Just a few weeks ago, President Joe Biden tweeted his support for a $15 minimum wage. New legislation introduced by House and Senate Democrats on Tuesday now proposes a gradual increase instead of an outright wage hike: Starting in 2021, the federal minimum wage would be raised to $9.50 and then go up a bit every year until 2025, when it would hit $15.
The introduction of the legislation is just a starting point, and it is likely to receive pushback from conservative lawmakers and business lobbying groups. However, even groups that were previously reluctant to embrace a $15 minimum wage, such as the U.S. Chamber of Commerce, are coming around to the idea that some kind of increase is imminent.
"If you had a fairly modest but still significant increase in the minimum wage, and you paired it with some reforms, you could certainly get some folks in the business community to come along and say, 'Yeah, we think this makes sense,'" says Glenn Spencer, senior vice president of the employment policy division at the Chamber.
Video by Stephen Parkhurst
Still, some critics say the change is too little too late: In 2025, $15 will have less spending power than it does today, and significantly less than it did in 2012 when activists began the "fight for $15." Some on Twitter went as far as saying that $15 an hour in 2025 would be a "poverty wage."
Others, however, say the move is a step in the right direction.
Some 17 million low-wage workers stand to immediately benefit if the minimum wage were to be raised to $15 by 2025, according to a 2019 report by the Congressional Budget Office. Offering $15 an hour would more than double the current federal minimum wage, which is $7.25. It's been almost 12 years since Congress last increased it — and that's the longest stretch without an increase since the first national wage floor was enacted in 1938.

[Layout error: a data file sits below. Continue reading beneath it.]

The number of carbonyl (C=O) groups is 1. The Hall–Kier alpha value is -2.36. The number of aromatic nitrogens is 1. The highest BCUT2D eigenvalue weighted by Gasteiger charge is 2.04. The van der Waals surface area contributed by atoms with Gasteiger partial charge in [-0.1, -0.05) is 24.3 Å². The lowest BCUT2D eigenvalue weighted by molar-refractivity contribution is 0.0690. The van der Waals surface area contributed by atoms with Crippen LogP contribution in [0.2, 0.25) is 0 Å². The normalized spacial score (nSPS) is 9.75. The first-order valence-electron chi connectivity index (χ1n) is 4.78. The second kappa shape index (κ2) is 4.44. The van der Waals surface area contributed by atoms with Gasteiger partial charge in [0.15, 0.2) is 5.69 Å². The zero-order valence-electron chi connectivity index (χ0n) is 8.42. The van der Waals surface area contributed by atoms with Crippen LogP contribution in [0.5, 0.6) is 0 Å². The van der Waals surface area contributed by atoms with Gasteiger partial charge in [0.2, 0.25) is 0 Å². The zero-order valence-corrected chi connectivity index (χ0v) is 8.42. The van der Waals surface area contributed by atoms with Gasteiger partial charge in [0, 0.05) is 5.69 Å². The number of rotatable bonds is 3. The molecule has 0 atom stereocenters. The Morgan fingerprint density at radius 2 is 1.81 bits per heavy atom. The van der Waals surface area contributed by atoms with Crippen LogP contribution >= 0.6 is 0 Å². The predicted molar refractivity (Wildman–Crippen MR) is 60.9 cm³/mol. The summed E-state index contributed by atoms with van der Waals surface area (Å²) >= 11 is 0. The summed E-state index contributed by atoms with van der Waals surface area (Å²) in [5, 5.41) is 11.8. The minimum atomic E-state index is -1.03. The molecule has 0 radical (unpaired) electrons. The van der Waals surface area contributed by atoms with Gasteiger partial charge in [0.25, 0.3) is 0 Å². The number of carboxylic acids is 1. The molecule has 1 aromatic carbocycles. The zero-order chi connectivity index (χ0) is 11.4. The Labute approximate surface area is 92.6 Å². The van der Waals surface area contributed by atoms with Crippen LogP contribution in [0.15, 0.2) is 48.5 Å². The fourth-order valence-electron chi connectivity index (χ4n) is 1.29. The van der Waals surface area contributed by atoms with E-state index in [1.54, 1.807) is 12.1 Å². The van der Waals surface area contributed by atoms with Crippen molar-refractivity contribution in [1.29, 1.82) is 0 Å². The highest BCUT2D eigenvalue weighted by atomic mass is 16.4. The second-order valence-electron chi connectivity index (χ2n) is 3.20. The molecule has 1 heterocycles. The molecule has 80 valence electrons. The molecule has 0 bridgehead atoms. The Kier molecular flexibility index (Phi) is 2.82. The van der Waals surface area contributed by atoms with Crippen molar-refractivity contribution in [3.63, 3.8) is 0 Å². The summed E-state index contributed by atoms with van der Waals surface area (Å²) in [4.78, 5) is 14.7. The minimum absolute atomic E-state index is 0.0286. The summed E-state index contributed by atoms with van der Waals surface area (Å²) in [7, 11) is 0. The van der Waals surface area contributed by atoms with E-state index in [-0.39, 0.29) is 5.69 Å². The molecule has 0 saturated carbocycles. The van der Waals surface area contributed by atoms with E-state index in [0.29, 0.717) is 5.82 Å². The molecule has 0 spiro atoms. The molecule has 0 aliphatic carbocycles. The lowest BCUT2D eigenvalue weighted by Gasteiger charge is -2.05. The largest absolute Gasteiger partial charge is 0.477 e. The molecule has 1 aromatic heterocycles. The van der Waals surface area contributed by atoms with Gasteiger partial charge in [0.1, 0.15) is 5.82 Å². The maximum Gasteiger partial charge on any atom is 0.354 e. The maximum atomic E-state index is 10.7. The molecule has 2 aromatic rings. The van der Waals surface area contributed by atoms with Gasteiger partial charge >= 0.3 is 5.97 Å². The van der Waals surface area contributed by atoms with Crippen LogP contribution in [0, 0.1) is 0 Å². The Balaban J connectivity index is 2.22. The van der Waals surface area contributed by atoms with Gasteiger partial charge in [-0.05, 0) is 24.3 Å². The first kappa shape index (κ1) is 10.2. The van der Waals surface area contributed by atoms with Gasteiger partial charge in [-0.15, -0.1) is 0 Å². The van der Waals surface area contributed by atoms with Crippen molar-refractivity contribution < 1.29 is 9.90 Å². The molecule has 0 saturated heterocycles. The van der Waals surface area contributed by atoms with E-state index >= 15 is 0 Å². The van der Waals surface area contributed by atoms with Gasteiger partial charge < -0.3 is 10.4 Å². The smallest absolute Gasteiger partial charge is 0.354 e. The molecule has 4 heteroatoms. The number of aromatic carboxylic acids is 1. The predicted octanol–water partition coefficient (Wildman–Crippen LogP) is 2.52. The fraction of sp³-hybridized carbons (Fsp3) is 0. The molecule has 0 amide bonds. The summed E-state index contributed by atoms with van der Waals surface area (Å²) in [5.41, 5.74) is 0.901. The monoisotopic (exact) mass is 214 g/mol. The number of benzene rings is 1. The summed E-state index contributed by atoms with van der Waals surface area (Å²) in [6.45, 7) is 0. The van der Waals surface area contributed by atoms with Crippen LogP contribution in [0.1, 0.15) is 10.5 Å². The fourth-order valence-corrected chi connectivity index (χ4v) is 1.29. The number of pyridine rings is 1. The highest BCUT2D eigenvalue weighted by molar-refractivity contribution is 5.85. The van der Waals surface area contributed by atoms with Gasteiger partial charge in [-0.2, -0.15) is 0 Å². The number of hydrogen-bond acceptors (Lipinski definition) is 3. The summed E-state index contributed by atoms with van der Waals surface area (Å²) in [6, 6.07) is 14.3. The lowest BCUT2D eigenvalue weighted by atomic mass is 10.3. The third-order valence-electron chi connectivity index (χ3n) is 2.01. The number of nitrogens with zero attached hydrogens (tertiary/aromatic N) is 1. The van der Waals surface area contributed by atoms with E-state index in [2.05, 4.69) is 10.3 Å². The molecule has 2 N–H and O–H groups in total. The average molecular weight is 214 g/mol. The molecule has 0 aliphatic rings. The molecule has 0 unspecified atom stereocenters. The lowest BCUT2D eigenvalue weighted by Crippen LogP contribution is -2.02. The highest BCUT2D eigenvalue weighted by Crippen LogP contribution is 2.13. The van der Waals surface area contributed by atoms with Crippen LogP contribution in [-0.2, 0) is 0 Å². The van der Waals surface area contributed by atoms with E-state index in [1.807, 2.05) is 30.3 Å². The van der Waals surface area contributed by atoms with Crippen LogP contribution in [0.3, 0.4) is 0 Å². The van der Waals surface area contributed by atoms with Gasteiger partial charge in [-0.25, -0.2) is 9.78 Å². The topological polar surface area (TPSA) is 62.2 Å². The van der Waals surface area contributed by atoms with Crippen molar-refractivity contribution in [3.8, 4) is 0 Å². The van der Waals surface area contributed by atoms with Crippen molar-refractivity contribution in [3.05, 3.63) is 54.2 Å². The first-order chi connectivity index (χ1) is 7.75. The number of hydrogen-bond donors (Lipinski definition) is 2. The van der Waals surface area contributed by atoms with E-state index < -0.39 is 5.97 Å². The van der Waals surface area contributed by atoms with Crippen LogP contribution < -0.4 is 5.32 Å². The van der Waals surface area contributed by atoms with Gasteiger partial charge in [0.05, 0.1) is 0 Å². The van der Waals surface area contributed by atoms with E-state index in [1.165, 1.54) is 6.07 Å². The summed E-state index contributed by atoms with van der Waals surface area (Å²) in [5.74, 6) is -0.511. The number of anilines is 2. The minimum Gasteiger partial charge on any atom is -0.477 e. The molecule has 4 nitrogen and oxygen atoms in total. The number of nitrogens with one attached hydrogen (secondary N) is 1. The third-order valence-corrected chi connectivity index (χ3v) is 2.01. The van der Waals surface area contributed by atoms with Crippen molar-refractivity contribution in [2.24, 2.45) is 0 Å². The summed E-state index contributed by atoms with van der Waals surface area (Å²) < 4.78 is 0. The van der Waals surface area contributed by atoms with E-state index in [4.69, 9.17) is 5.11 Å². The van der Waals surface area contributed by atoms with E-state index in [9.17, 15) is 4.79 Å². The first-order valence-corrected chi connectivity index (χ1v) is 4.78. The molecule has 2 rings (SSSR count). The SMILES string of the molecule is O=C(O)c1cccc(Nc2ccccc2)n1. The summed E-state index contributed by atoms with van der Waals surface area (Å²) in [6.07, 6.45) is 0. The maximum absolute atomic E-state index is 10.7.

During those 12 years, low-wage earners have lost more than 17% of their purchasing power due to inflation, according to the Bureau of Labor Statistics inflation calculator.
"We need to catch up pretty quickly," says Yannet Lathrop, a policy analyst at the National Employment Law Project. "Many places in the country — especially in large metropolitan areas where the cost of living is high — already need $15, or more than $16."
Once it reaches $15 an hour in 2025, the federal minimum wage will then be pegged to median wage growth, which means it will increase annually without further action from Congress.
For instance, if the median wage increased 3% from one year to the next (as it did between 2018 and 2019, according to the most recent data available from the Bureau of Labor Statistics), a $15 minimum wage would go up another 45 cents.
Those automatic raises are "actually very good for workers," Lathrop says. That way, "they're not so dependent on politics in Congress to see another wage increase in the future."
The federal minimum wage sets the floor for workers' compensation in the U.S., but individual states can set their baselines higher. In all, more than half the states have minimum wages higher than the national standard, and 20 require pay to be above $10 an hour, according to the Labor Department.
Smaller jurisdictions, including counties and municipalities, can also set their own minimum wages higher than the national or state levels through local ordinances.
No state currently has a minimum wage that exceeds $14 an hour, but several routinely increase their base wages as part of legislation that will get them to $15 minimums in a few years' time. Six states and the District of Columbia are already on that track, according to Lathrop's tally at the National Employment Law Project, and later this year, Florida will join them: Last November, more than 60% of Florida voters approved a ballot measure that will incrementally increase the minimum wage in the Sunshine State to $15 an hour by 2026.
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